Betrayal in a relationship, whether with a friend, family member, or intimate partner, can be so damaging to the betrayed partner that it can cause symptoms of Post Traumatic Stress Disorder or PTSD. These symptoms can include, but aren’t limited to,
- Withdrawal from others
- Self-destructive behaviors
Persistent thoughts, both of the good times and the bad, continually run through our minds and we can’t not think about the one who betrayed us.
Our brains are hard-wired to connect to others. In fact, if we did not bond with others, we could not survive. Human infants depend on adults to survive and being a member of a tribe kept our ancestors safe from predators and natural elements. Bonding with others has been shown to reduce blood pressure and decrease stress hormones. In order to be happy in life, we learn to trust others. We let down our guard and let others into our lives. When a relationship is intimate, we let down our guard and allow ourselves to be vulnerable. We allow ourselves to be seen. We believe the other person will be there for us in good times and bad and will have our backs. We feel appreciated and believe that they will love us unconditionally.
When the trust of a relationship is violated, our brains experience that loss of safety as danger. In our primitive brains, we believe we will not survive without this person and our systems go on high alert. In an intimate relationship, the discovery of infidelity or other betrayal causes severe distress. One psychologist called the period immediately after the discovery of betrayal as the “crazy time”. It is a shocking as a sudden death – in fact, it is the death of the relationship. Esther Perel, the famed relationship therapist and author, actually says that the relationship you once knew is over after a betrayal and you have to mourn that relationship before you are ready to move on.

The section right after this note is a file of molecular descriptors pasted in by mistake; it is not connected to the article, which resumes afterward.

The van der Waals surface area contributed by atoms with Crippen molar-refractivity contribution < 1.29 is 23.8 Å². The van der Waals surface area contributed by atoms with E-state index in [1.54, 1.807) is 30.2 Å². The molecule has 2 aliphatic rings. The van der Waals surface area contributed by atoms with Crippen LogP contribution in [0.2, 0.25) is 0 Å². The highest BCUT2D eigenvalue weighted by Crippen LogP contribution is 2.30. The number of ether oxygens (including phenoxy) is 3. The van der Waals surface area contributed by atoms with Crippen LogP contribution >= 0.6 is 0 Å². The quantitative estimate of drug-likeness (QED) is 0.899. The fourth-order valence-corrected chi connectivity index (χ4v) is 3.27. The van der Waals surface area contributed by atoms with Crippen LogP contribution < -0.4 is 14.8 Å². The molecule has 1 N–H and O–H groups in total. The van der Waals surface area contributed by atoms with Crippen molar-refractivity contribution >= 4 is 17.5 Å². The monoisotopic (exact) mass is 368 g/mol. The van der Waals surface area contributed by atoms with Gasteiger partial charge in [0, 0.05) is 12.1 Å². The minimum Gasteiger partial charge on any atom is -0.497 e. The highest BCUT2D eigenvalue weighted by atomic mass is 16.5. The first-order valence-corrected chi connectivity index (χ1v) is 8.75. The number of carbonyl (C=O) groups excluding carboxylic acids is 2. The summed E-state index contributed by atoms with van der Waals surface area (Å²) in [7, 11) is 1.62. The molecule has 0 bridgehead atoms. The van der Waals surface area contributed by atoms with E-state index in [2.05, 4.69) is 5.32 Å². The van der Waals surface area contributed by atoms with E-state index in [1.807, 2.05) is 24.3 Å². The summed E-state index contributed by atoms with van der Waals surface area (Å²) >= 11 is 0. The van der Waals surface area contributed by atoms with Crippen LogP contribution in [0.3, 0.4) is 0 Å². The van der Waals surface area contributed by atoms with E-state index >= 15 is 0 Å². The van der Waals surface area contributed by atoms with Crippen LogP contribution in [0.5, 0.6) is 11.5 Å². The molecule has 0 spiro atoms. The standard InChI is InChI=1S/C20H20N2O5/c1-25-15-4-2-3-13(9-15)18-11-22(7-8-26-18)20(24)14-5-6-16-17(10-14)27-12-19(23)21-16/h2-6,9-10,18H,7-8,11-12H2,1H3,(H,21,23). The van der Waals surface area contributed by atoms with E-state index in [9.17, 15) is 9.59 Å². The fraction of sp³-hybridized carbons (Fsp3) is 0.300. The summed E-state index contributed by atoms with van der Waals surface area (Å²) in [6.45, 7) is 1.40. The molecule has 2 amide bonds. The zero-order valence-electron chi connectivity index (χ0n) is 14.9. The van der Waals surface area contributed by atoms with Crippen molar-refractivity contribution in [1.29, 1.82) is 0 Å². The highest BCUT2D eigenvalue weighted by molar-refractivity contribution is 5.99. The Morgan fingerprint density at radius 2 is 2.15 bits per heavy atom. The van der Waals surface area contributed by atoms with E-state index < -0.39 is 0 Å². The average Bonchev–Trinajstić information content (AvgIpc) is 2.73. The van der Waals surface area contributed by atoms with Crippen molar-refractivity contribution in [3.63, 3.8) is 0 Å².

Despite the seriousness of the shock of betrayal, it is important to note that with work, a relationship can not only survive but also thrive after the betrayal is discovered, if both partners are willing to work through the meaning of the betrayal and look at themselves unflinchingly. In fact, some partners find that their relationship gets better because the of the work they do to overcome the betrayal. There are two main things to consider. The betrayed partner is going to go through a “crazy time”. During this period, there will be a lot of anger, a lot of guilt and hurt and a lot of patience required. An acceptance of all the feelings that arise will require much work on the part of both partners. Answering questions as honestly as possible and as many times as needed is a good first step; however, there is a caveat necessary here. If the betrayal involves a sexual infidelity, in most cases, it is not helpful for the betrayed partner to know every single detail of the betrayer’s encounters, because this can lead to a deeper traumatization once those images find space in their repetitive thought patterns. Help your partner heal by allowing for self-care, encourage rest, healthy eating, exercise, meditation, massage, journaling and personal therapy or spiritual work. When you are ready to discuss the meaning of the betrayal, seek counseling to work through how to share and how to be vulnerable with one another and restore trust in the relationship.